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Things to Do, Dec. 1-8, 2017

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Lindsey Hadlock

Outdoor gear galore

Looking for deals on sporting goods, rainwear, climbing gear, packs, boots or a bicycle helmet? That’s a sample of the selection to be found at Cornell Outdoor Education’s Annual Gear Sale.

The sale of new and used outdoor gear will be held Saturday, Dec. 2, from 9 a.m. to noon in the Ramin Room of Bartels Hall. It is open to everyone; come early for the best selection.

Lessons, carols … and “Gloria”

Sage Chapel Christmas Vespers, a holiday musical tradition at Cornell, returns with programs Sunday and Monday, Dec. 3 and 4, both at 7:30 p.m. Doors will open at 6:45 p.m. both nights. Admission is first-come, first-seated.

Join the Cornell University Chorus and sing along on carols as part of the annual Sage Chapel Christmas Vespers Dec. 3 and 4, traditional Lessons and Carols services with readings from community members.

The traditional Lessons and Carols service features the Cornell University Chorus and Glee Club directed by Robert Isaacs, University Organist Annette Richards and readings by members of the Cornell community. Different readers are featured each night.

Audience participation is welcome on Christmas hymns, to include “O Come, All Ye Faithful,” “Joy to the World,” “O Little Town of Bethlehem,” “Hark! The Herald Angels Sing,” “Silent Night,” “Come, Thou Long Expected Jesus” and “O Come, O Come Emmanuel.”

Musical selections include Thomas Tallis’ “O Nata Lux,” Leonard Bernstein’s “Almighty Father,” Benjamin Britten’s setting of “In the Bleak Midwinter,” Josquin Des Prez’ “Benedicta Es,” John Rutter’s arrangement of the Wexford Carol, David Willcocks’ arrangement of “Tomorrow Shall Be My Dancing Day” and a piece by Icelandic composer Anna Thorvaldsdottir.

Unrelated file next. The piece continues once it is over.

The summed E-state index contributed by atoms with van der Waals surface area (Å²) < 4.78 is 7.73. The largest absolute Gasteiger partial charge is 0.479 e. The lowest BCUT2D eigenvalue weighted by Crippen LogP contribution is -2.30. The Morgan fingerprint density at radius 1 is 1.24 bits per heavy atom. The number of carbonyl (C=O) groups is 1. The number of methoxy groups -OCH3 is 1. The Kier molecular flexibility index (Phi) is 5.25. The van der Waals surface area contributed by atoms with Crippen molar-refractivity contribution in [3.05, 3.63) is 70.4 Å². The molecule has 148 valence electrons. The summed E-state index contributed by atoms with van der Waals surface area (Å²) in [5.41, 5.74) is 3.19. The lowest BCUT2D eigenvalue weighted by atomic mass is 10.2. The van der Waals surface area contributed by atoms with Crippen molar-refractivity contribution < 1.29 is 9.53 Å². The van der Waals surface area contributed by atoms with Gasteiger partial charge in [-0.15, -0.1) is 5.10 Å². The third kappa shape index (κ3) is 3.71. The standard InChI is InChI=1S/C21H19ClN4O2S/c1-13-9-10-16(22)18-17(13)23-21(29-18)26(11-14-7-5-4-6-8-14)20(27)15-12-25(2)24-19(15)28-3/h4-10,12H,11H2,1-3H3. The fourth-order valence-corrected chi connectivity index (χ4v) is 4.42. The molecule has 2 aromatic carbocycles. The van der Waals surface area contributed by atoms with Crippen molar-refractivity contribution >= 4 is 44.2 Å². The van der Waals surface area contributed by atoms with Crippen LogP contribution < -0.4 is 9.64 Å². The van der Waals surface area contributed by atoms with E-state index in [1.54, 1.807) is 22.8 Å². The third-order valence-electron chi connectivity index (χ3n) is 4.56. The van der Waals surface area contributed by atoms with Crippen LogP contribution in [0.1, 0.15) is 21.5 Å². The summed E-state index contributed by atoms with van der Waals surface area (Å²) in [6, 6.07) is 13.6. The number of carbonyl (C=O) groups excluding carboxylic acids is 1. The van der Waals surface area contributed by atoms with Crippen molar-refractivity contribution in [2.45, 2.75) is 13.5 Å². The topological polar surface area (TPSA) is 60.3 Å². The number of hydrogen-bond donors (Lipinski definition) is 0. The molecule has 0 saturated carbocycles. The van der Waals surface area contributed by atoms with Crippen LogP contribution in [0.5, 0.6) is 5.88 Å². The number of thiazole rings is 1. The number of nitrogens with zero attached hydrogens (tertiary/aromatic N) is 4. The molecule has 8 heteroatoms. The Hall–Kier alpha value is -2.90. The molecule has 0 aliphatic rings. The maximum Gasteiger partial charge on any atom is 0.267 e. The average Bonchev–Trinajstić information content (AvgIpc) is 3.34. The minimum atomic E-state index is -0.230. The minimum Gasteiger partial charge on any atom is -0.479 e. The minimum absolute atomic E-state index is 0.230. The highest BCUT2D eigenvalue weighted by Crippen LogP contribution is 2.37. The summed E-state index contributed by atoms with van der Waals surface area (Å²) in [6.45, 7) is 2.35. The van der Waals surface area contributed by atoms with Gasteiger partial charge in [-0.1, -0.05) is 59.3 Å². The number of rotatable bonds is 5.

The Department of Music presents the Cornell Chorale and Cornell Symphony Orchestra performing Vivaldi’s “Gloria” in concert, Friday, Dec. 1, at 8 p.m. in Sage Chapel. (Historical note: The work, consisting of 12 movements based on the text of the hymn “Gloria in excelsis Deo,” was likely composed for students at the Ospedale della Pietà, the Venetian orphanage where Vivaldi taught.)

All events are free and open to the public.

Comedy, anime, a creepy clown

Cornell Cinema reopens Sunday, Dec. 3 with the Japanese animation hit “Your Name” in Willard Straight Theatre. Showing Dec. 3, 5 and 6 at 7:30 p.m., the 2016 film by director Makoto Shinkai unseated “Spirited Away” as the highest-grossing anime film of all time.

Also showing: “The Big Sick,” Dec. 5 at 7:30 p.m. and Dec. 8 at 7 p.m. and 9:35 p.m. Written by comedian Kumail Nanjiani and his wife, Emily Gordon, and based on their real-life relationship, the film stars Nanjiani and Zoe Kazan (as Emily), with Holly Hunter and Ray Romano.

The recent creepy clown thriller “It,” a new adaptation of the Stephen King novel, screens Dec. 7 at 7:30 p.m. and continues Dec. 9-10.

Folk music in Anabel Taylor

“Bound for Glory” returns to Anabel Taylor Hall Sunday, Dec. 3, with a schedule change: guitarist and songwriter Ernie Lawrence performs in place of the previously scheduled New Cut Road String Band. Admission is free and all ages are welcome. Live music begins at 8:30 p.m.